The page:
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Modeling and Analysis of Handoff Algorithms in Multi-Cellular Systems. By Chandrashekar Subramanian For EE 6367 Advanced Wireless Communications. Introduction. Handover is an important process of a modern day cellular system

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Modeling and analysis of handoff algorithms in multi cellular systems

Modeling and Analysis of Handoff Algorithms in Multi-Cellular Systems

By

Chandrashekar Subramanian

For

EE 6367

Advanced Wireless Communications


Introduction
Introduction Multi-Cellular Systems

  • Handover is an important process of a modern day cellular system

  • Handover ensures continuity and quality of a call between cell boundaries

  • Handover algorithms must ensure optimum utilization of signalling, radio, and switching resources

  • This presentation describes a handoff algorithm

  • Results of simulation of the handoff algorithm are presented

  • A mathematical analysis based on the algorithm is presented


Basic handoff idea
Basic Handoff Idea Multi-Cellular Systems

  • Monitor signal from the communicating base station

  • If signal (RSSI) falls below a certain threshold value (Tth) initiate handoff process

  • Tth must be sufficiently higher than minimum acceptable signal strength (Tdrop)

  •  = Tth - Tdrop

  • Large  implies unnecessary handoffs may occur

  • Small  implies very little time for handoff

  • Requirement: Optimize 


Handoff strategies
Handoff Strategies Multi-Cellular Systems

  • Hard Handoff

    • First generation cellular systems

    • RSSI measurements are made by the base station and supervised by the MSC

    • Base station usually had an additional receiver called locator receiver to monitor users in neighboring cells

    • MSC handles handoff decisions

    • Handoff process requires about 10 seconds

    •  ( = Tth - Tdrop) is usually in the range of 6 to 12 dB


Handoff strategies1
Handoff Strategies Multi-Cellular Systems

  • MAHO - Mobile Assisted Handover

    • Second generation systems

    • Digital TDMA (GSM) uses MAHO

    • Mobile measures radio signal strengths from neighboring base stations and reports to serving base station

    • MAHO is faster

    • Good for microcell environment where faster handoff is a requirement

    • Handoff process requires about 1 to 2 seconds

    •  ( = Tth - Tdrop) is usually in the range of 0 to 6 dB


Model used
Model Used Multi-Cellular Systems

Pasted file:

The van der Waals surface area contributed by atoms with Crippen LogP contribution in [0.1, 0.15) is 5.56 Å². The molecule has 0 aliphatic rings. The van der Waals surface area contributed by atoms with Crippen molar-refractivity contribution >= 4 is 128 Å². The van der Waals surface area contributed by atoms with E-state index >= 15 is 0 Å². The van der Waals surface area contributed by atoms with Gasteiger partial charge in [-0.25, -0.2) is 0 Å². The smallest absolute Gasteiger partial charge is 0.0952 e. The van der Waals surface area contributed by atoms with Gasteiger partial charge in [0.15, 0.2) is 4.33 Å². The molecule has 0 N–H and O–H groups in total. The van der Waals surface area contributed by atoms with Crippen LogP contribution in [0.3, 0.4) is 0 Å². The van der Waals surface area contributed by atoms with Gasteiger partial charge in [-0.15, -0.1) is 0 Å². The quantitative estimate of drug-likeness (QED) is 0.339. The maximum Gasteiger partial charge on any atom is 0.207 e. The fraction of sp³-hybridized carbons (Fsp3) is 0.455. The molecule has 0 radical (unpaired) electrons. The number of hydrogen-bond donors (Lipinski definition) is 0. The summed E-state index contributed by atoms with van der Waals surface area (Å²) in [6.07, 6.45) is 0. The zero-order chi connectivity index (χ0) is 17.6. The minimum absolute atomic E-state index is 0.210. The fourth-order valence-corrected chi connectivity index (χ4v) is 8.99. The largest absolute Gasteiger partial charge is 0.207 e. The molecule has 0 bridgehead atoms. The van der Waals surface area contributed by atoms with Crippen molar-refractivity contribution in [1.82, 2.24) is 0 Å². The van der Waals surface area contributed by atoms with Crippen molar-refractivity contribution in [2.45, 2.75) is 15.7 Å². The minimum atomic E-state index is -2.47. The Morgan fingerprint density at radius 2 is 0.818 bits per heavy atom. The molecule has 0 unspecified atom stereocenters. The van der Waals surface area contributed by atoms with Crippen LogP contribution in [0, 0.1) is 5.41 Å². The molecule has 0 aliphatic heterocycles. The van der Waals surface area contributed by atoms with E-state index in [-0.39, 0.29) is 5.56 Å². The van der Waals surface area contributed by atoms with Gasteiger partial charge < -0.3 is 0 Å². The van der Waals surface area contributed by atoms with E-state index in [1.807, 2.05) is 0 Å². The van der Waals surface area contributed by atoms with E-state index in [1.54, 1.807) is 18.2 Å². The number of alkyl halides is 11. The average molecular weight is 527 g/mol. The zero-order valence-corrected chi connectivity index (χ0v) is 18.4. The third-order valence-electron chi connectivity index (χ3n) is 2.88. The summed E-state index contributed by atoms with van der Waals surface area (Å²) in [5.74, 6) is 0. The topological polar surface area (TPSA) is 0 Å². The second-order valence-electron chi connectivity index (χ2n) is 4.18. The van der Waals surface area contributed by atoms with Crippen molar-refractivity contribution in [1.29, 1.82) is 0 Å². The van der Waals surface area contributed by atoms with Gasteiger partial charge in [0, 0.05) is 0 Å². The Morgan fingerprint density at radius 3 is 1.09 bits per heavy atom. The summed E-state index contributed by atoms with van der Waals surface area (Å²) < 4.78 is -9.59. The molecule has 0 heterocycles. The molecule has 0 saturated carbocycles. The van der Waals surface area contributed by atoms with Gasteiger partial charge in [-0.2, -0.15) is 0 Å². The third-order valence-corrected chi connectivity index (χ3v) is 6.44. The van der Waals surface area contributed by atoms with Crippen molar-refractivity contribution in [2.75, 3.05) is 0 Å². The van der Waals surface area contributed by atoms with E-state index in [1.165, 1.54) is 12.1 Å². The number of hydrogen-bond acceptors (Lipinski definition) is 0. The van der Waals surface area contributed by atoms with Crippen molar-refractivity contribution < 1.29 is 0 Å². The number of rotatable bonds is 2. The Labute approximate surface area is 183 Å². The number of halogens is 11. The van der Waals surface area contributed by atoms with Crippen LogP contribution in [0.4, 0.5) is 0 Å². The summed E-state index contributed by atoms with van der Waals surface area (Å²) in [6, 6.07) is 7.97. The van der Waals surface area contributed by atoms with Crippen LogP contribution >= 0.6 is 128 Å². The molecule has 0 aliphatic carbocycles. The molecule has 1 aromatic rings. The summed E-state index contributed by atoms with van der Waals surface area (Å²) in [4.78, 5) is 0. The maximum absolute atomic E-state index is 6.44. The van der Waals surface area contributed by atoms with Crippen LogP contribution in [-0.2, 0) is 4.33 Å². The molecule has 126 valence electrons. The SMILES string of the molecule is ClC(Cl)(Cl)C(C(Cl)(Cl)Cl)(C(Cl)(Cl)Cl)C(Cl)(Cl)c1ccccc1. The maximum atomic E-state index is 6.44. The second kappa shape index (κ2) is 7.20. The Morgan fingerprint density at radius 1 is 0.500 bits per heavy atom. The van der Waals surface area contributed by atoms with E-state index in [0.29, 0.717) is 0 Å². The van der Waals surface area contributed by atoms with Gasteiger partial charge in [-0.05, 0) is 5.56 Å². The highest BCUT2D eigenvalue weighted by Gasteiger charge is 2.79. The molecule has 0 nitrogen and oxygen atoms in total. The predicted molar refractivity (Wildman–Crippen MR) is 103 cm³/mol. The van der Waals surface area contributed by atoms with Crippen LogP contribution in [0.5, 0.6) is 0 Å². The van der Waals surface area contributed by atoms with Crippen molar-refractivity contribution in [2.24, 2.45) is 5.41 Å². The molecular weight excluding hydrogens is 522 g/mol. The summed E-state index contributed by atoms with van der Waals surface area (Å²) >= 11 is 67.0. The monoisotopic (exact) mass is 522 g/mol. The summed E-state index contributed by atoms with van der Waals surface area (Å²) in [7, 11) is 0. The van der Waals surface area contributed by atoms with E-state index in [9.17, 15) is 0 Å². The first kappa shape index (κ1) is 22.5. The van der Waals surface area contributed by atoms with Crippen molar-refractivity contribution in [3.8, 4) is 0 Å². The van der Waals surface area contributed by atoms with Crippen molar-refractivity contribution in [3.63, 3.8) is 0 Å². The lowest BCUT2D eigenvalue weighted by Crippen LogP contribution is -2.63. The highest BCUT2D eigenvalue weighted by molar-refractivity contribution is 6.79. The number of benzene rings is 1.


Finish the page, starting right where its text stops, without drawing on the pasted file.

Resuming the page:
• A mobile MS moves from a base station A to another base station B.

  • d(AB) = D meters

  • Mobile moves in a straight line and signal measurements are made when mobile is at dk, (k = 1, 2, …, D/ds)

MS

B

A


Propagation model
Propagation Model Multi-Cellular Systems

  • The propagation model consists of

    • Path Loss

    • Shadow Fading (Lognormal)

    • Fast Fading (Rayleigh)

  • Signal levels from base stations A and B are then given by

    a(d) = K1 - K2log(d) + u(d)

    b(d) = K1 - K2log(D-d) + v(d)

  • u(d) and v(d) are iid Gaussian with zero mean and variance s dB (shadow fading process)


Signal averaging
Signal Averaging Multi-Cellular Systems

  • Measured signals are averaged using and exponential window f(d)

    f(d) = (1/dav) exp(-d/dav)

  • dav is the rate of decay of the exponential window

  • The averaged signals from base stations A and B are given by

    aMean(d) = f(d)  a(d)

    bMean(d) = f(d)  b(d)

  • Let xMean(d) denote the difference in the averaged signals from the base stations:

    xMean(d) = aMean(d) - bMean(d)


Improvements to basic handoff idea
Improvements to Basic Handoff Idea Multi-Cellular Systems

  • Using  (=Tth - Tdrop) is not sufficient for optimal performance

  • Define h (dB) as the hysteresis level to avoid repeated handoffs

  • Improved Algorithm:

    (1) If at dk-1, serving BS is A, and at dk,

    aMean(dk) < Tth and xMean(dk) <-h,

    Handover to BS B.

    (2) If at dk-1, serving BS is B, and at dk,

    bMean(dk) < Tth and xMean(dk) >h,

    Handover to BS A

    .


Variable parameters of model
Variable Parameters of Model Multi-Cellular Systems

  • dav, rate of decay of the averaging window

  • Tth, threshold signal level to initiate handoff

  • h, hysteresis level to avoid repeated handoffs

  • Efficient algorithm seeks to minimize number of handoffs and delay in handoff by optimal selection of above parameters


Description of simulations
Description of Simulations Multi-Cellular Systems

  • For purposes of simulation the following values are assumed:

    D = 2.0 km, ds = 1.0 m, d0 = 20 m.

  • This gives us K1 = 0.0 and K2 = 30 (Urban)

  • For various values of the parameters dav, Tth, and h, simulations are done

  • Purpose of the simulations is to observe how these parameters affect the performance of the handoff algorithms

  • Performance is measured in terms of (1) number of handoffs, and (2) crossover point


Observations
Observations Multi-Cellular Systems

  • As the hysteresis level increases, the number of handoffs tends to an ideal value of unity

  • As the hysteresis level increases, the crossover point increases

  • For low dav (=5), decreasing T does not seem to have any effect on performance

  • For higher dav(=15), decreasing T tends to decrease number of handoffs

  • For higher dav (=15), higher T and lower h gives a good crossover point